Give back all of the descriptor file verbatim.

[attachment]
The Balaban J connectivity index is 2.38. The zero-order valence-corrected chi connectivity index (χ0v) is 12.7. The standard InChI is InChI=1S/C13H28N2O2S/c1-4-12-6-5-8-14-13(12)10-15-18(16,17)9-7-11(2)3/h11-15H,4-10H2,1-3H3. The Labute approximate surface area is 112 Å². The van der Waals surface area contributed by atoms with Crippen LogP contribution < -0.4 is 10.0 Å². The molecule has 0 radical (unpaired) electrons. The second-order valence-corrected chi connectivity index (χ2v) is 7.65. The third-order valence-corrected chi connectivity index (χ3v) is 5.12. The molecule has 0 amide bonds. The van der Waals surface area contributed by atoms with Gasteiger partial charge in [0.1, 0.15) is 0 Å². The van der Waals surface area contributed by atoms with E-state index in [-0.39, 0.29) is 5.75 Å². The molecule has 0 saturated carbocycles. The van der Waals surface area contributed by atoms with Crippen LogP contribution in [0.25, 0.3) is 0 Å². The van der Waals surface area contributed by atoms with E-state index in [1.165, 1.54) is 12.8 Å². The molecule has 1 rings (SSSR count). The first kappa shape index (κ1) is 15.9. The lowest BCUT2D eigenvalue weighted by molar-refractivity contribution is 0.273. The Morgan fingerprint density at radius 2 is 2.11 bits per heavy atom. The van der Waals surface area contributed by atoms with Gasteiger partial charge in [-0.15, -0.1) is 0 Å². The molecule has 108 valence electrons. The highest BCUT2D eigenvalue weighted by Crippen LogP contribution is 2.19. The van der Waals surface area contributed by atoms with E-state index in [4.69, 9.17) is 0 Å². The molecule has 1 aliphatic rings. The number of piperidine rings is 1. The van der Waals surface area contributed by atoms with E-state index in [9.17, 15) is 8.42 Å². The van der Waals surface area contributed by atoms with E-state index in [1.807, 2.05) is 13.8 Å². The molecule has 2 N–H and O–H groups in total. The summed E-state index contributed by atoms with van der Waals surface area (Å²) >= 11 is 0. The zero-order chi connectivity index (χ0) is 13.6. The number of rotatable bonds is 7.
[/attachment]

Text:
The Balaban J connectivity index is 2.38. The zero-order valence-corrected chi connectivity index (χ0v) is 12.7. The standard InChI is InChI=1S/C13H28N2O2S/c1-4-12-6-5-8-14-13(12)10-15-18(16,17)9-7-11(2)3/h11-15H,4-10H2,1-3H3. The Labute approximate surface area is 112 Å². The van der Waals surface area contributed by atoms with Crippen LogP contribution < -0.4 is 10.0 Å². The molecule has 0 radical (unpaired) electrons. The second-order valence-corrected chi connectivity index (χ2v) is 7.65. The third-order valence-corrected chi connectivity index (χ3v) is 5.12. The molecule has 0 amide bonds. The van der Waals surface area contributed by atoms with Gasteiger partial charge in [0.1, 0.15) is 0 Å². The van der Waals surface area contributed by atoms with E-state index in [-0.39, 0.29) is 5.75 Å². The molecule has 0 saturated carbocycles. The van der Waals surface area contributed by atoms with Crippen LogP contribution in [0.25, 0.3) is 0 Å². The van der Waals surface area contributed by atoms with E-state index in [1.165, 1.54) is 12.8 Å². The molecule has 1 rings (SSSR count). The first kappa shape index (κ1) is 15.9. The lowest BCUT2D eigenvalue weighted by molar-refractivity contribution is 0.273. The Morgan fingerprint density at radius 2 is 2.11 bits per heavy atom. The van der Waals surface area contributed by atoms with Gasteiger partial charge in [-0.15, -0.1) is 0 Å². The molecule has 108 valence electrons. The highest BCUT2D eigenvalue weighted by Crippen LogP contribution is 2.19. The van der Waals surface area contributed by atoms with E-state index in [4.69, 9.17) is 0 Å². The molecule has 1 aliphatic rings. The number of piperidine rings is 1. The van der Waals surface area contributed by atoms with E-state index in [9.17, 15) is 8.42 Å². The van der Waals surface area contributed by atoms with E-state index in [1.807, 2.05) is 13.8 Å². The molecule has 2 N–H and O–H groups in total. The summed E-state index contributed by atoms with van der Waals surface area (Å²) >= 11 is 0. The zero-order chi connectivity index (χ0) is 13.6. The number of rotatable bonds is 7.